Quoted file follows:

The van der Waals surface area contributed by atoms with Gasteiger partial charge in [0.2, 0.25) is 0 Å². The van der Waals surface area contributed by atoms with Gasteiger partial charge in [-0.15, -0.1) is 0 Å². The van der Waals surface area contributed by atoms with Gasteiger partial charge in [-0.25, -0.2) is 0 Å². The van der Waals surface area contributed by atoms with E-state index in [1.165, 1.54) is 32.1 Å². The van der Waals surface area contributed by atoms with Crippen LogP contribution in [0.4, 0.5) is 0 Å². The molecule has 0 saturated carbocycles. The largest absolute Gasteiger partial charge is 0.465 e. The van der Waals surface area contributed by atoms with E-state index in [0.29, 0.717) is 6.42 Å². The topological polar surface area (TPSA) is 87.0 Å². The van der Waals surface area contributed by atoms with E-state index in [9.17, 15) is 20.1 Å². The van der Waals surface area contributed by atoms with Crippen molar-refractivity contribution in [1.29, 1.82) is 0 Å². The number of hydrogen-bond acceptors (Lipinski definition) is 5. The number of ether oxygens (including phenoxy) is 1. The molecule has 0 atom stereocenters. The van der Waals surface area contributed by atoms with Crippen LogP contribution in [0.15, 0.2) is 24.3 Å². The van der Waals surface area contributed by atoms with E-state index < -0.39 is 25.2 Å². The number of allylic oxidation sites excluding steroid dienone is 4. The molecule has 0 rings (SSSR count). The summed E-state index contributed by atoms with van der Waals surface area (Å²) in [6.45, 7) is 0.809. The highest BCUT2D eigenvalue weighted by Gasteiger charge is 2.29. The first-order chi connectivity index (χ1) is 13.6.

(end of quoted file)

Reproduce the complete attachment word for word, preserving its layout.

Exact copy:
The van der Waals surface area contributed by atoms with Gasteiger partial charge in [0.2, 0.25) is 0 Å². The van der Waals surface area contributed by atoms with Gasteiger partial charge in [-0.15, -0.1) is 0 Å². The van der Waals surface area contributed by atoms with Gasteiger partial charge in [-0.25, -0.2) is 0 Å². The van der Waals surface area contributed by atoms with E-state index in [1.165, 1.54) is 32.1 Å². The van der Waals surface area contributed by atoms with Crippen LogP contribution in [0.4, 0.5) is 0 Å². The molecule has 0 saturated carbocycles. The largest absolute Gasteiger partial charge is 0.465 e. The van der Waals surface area contributed by atoms with E-state index in [0.29, 0.717) is 6.42 Å². The topological polar surface area (TPSA) is 87.0 Å². The van der Waals surface area contributed by atoms with E-state index in [9.17, 15) is 20.1 Å². The van der Waals surface area contributed by atoms with Crippen molar-refractivity contribution in [1.29, 1.82) is 0 Å². The number of hydrogen-bond acceptors (Lipinski definition) is 5. The number of ether oxygens (including phenoxy) is 1. The molecule has 0 atom stereocenters. The van der Waals surface area contributed by atoms with Crippen LogP contribution in [0.15, 0.2) is 24.3 Å². The van der Waals surface area contributed by atoms with E-state index < -0.39 is 25.2 Å². The number of allylic oxidation sites excluding steroid dienone is 4. The molecule has 0 rings (SSSR count). The summed E-state index contributed by atoms with van der Waals surface area (Å²) in [6.45, 7) is 0.809. The highest BCUT2D eigenvalue weighted by Gasteiger charge is 2.29. The first-order chi connectivity index (χ1) is 13.6.